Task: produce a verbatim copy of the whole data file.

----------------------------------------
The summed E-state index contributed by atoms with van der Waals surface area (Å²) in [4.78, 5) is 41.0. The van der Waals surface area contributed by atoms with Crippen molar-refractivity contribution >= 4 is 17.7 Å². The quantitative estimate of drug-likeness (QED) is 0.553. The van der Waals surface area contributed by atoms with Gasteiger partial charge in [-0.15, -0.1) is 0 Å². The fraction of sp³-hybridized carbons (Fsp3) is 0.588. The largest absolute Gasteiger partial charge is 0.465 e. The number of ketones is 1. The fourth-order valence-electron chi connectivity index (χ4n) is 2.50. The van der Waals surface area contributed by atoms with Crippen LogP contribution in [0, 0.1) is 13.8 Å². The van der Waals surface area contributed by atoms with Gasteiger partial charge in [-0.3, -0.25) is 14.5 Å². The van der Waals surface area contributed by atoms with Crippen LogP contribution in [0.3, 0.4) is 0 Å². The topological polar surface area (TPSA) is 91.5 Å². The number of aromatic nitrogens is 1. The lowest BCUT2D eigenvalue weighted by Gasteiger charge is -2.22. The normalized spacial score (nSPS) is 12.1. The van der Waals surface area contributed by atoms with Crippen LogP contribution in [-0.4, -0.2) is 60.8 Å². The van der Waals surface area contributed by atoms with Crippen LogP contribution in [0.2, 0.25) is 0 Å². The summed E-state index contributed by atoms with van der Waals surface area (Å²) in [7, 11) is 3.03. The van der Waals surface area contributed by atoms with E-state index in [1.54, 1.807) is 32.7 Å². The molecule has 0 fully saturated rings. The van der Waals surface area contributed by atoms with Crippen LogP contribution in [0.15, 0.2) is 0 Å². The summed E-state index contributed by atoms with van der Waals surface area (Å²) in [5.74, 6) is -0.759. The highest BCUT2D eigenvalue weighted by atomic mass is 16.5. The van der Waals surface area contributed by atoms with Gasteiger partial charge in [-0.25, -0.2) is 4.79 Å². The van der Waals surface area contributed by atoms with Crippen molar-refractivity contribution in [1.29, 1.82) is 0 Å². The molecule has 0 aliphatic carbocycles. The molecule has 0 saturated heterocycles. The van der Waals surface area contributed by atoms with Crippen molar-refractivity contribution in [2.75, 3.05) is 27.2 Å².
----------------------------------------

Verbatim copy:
The summed E-state index contributed by atoms with van der Waals surface area (Å²) in [4.78, 5) is 41.0. The van der Waals surface area contributed by atoms with Crippen molar-refractivity contribution >= 4 is 17.7 Å². The quantitative estimate of drug-likeness (QED) is 0.553. The van der Waals surface area contributed by atoms with Gasteiger partial charge in [-0.15, -0.1) is 0 Å². The fraction of sp³-hybridized carbons (Fsp3) is 0.588. The largest absolute Gasteiger partial charge is 0.465 e. The number of ketones is 1. The fourth-order valence-electron chi connectivity index (χ4n) is 2.50. The van der Waals surface area contributed by atoms with Crippen LogP contribution in [0, 0.1) is 13.8 Å². The van der Waals surface area contributed by atoms with Gasteiger partial charge in [-0.3, -0.25) is 14.5 Å². The van der Waals surface area contributed by atoms with Crippen LogP contribution in [0.3, 0.4) is 0 Å². The topological polar surface area (TPSA) is 91.5 Å². The number of aromatic nitrogens is 1. The lowest BCUT2D eigenvalue weighted by Gasteiger charge is -2.22. The normalized spacial score (nSPS) is 12.1. The van der Waals surface area contributed by atoms with Crippen LogP contribution in [-0.4, -0.2) is 60.8 Å². The van der Waals surface area contributed by atoms with Crippen LogP contribution in [0.2, 0.25) is 0 Å². The summed E-state index contributed by atoms with van der Waals surface area (Å²) in [7, 11) is 3.03. The van der Waals surface area contributed by atoms with E-state index in [1.54, 1.807) is 32.7 Å². The molecule has 0 fully saturated rings. The van der Waals surface area contributed by atoms with Crippen LogP contribution in [0.15, 0.2) is 0 Å². The summed E-state index contributed by atoms with van der Waals surface area (Å²) in [5.74, 6) is -0.759. The highest BCUT2D eigenvalue weighted by atomic mass is 16.5. The van der Waals surface area contributed by atoms with Gasteiger partial charge in [-0.25, -0.2) is 4.79 Å². The van der Waals surface area contributed by atoms with Crippen molar-refractivity contribution in [1.29, 1.82) is 0 Å². The molecule has 0 aliphatic carbocycles. The molecule has 0 saturated heterocycles. The van der Waals surface area contributed by atoms with Crippen molar-refractivity contribution in [2.75, 3.05) is 27.2 Å².